Hear about travel to the island of Sumatra in Indonesia as the Amateur Traveler talks to Luke Mackin from wildsumatra.com about this far-flung destination he now calls home.
Luke says of Sumatra, “Sumatra is the largest island of Indonesia, that’s fully owned by Indonesia, the westernmost island. It’s huge. It’s about the same size as California. Not that many people visit or even know about it. Where I live in Kerinci is only 300 miles away from Singapore but a world away. We live in a very rural area. I really feel like Sumatra is Indonesia’s most diverse island. You can do anything from surfing to rainforest hiking. There are ancient temples. There are very few tourists. Outside of one or two spots in Sumatra, you will be one of a handful of tourists, or the only tourist. If you want authentic Indonesia, Sumatra is a great place.”
Luke recommends a cut across Sumatra from Jambi city to Kerinci to the west coast. He also talks about some of the more typical destinations like Bukit Lawang, Ketambe, Lake Toba, Bukittinggi, and the Harau Valley. Bukit Lawang and Ketambe are where you can see Orangutans.
In Jambi he recommends we visit the Muaro Jambi Temple Complex which is a huge Buddhist temple complex. He recommends you rent a motorcycle with a sidecar and driver or bikes to tour this large area.
The Kerinci Valley is in the mountain range that runs down the spine of Sumatra. From Jambi, it feels like you are landing in the middle of nowhere. He recommends spending 3 days doing a rain forest hike in the Kerinci Seblat National Park which is the 2nd largest national park in all of Southeast Asia. There is a lot of tiger activity although it is unlikely that you will spot one, but never go into the forest with less than 3 people.
Most people who come to Kerinci come to climb nearby Mount Kerinci, an active volcano. It is covered with tea fields. You can also climb Mount Tujuh which has a huge lake at the top. “It’s gorgeous. It’s a lake surrounded by cloud forests and mountains. When you go up there it’s like you stepped into the Lost World.”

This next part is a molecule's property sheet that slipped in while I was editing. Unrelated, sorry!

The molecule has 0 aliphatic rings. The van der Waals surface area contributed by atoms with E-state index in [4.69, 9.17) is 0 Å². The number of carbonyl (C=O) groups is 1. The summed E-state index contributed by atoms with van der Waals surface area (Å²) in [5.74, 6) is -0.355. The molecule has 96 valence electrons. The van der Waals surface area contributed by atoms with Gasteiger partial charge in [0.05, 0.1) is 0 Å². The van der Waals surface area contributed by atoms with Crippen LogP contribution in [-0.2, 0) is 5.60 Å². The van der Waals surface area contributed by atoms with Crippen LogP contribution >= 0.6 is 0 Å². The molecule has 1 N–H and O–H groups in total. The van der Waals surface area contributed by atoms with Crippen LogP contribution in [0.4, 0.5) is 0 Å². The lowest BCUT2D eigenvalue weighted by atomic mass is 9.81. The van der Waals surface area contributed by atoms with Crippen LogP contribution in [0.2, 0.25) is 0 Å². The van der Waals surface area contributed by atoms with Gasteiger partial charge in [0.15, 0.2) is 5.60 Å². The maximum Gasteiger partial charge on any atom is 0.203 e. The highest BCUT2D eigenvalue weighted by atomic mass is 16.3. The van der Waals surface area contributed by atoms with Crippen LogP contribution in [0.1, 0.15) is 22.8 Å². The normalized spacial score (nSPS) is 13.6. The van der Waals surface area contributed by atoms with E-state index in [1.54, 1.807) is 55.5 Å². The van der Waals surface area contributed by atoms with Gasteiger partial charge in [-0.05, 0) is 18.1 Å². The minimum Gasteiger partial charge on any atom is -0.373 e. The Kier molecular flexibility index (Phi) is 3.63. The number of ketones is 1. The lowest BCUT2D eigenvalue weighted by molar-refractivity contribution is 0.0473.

On the west coast, there is a collection of beautiful islands off the coast that you can take day trips to.
This is not a fancy trip. If you want more an upscale trip then Northern Sumatra has more tourism infrastructure, but if you want to get off the beaten path and see more traditional Indonesia then explore this central part of the island.
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Visit Kerinci – Ten Reasons to Explore the Secret Valley of Sumatra
Danau Maninjau / Lake Maninjau
Odua Weston Jambi
Muaro Jambi Temple Compounds
Kerinci Seblat National Park
Bukit Tapan Road
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5 Responses to “Travel to the Island of Sumatra, Indonesia – Episode 616”
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Tags: audio travel podcast, indonesia, podcast, sumatra, wildlife
July 25th, 2018 at 8:01 am
Was great talking to you, Chris! Thanks for listening to me ramble about this incredible island I’ve fallen in love with.
While listening to my verbal diarrhea, at least two things jumped out at me.
1) I said civets were Felidae (where the actual big/small cats fall), when I should have said Feliformia – the suborder for all “cat-like” mammals, which includes cats, mongooses, civets, hyenas, etc.
2) A British lieutenant by the name of S.C. Crooke was the one who rediscovered the Muaro Jambi temples in 1820, not Germans or the Dutch. (https://scinapse.io/papers/2084213784)
Chances are, there’s more I got wrong as well!
August 3rd, 2018 at 5:11 pm
Love your show and especially the Sumatra episode. I went about 5 years ago and had a fabulous time diving at Pulau Weh all the way up on the north tip. It took something like 25 hours to get there from Medan, with not one but two flat tires and a passenger count of 28 in a 12-seater minibus, but was well worth the effort. 🙂
August 3rd, 2018 at 9:56 pm
Yeah, those minibuses in some countries can be a trip. I remember being on bus in Turkey and thinking they could not possibly get anyone else on… they got 6 more people on.
August 9th, 2018 at 2:24 am
Never made it to Sumatra when we were living in Bali. Being a coffee addict, I would have loved to organize a trip to Sumatra to explore the coffee production and buy a ton to bring back. It might have to be a trip to start reconsidering.
December 10th, 2018 at 11:58 pm
I know some similar places in Indonesia,such as Ubud in Bali. Now is rainy season in Indonesia, there are lots of good natural scenery